“When you come from a background where everybody you know is basically working class or they don’t have college education, you don’t know how that world works,” Clifton says. “You don’t know what the jobs necessarily are or what the opportunities are. I remember just having to decide a major and I didn’t know. I just looked through the newspaper and I saw a lot of accounting jobs.”

Clifton Williams with his family at his son’s high school graduation (left). Clifton’s college diploma (right).
Clifton Williams with his family at his son’s high school graduation (left). Clifton’s college diploma (right).

Clifton, who stopped and started his college career multiple times, credits his family with giving him the support to keep pushing through college, and even going back to school to get his MBA.

“If you have a stable background and family, you have good community support. In my experience you have to find that support wherever you can.”

Laura Cabrera, Financial Analyst: Find your support system

According to a study by the Department of Education’s National Center for Education Statistics, first-gen students are more than twice as likely to leave school within three years (33%) than students whose parents have a bachelor’s degree (14%).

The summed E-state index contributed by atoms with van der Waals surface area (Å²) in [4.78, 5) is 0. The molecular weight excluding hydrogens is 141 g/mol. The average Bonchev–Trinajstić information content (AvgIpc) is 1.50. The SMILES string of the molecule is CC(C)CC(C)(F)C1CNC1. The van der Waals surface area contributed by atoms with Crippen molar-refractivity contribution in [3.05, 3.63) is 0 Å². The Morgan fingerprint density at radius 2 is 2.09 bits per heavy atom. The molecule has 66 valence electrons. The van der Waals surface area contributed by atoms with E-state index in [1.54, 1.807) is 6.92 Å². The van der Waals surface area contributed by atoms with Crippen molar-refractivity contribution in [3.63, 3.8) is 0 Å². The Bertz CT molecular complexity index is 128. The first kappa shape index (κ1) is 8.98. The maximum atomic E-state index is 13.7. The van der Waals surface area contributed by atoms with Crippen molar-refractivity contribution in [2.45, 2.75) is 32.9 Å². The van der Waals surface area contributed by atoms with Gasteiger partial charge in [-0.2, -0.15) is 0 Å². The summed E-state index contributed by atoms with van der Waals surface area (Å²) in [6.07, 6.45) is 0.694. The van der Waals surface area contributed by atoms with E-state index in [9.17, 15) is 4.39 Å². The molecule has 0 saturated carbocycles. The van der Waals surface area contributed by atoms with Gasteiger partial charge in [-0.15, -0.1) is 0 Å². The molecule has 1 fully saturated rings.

“There were five other students from my high school that went to the college that I went to, and four out of five ended up dropping out,” Laura says. “It’s hard because those students were also the ones that I would spend every day with, and then they all slowly dropped out. And then I was like, ‘Okay, I need to find a support system, how do I do this, what do I do?’”

Laura Cabrera (left). Laura’s graduation picture (right).
Laura Cabrera (left). Laura’s graduation picture (right).

Laura leaned on extracurricular activities to keep her motivation going. Through concerted effort and discipline, she learned how to become a self-starter and avoided dropping out herself, even though she said she came close multiple times.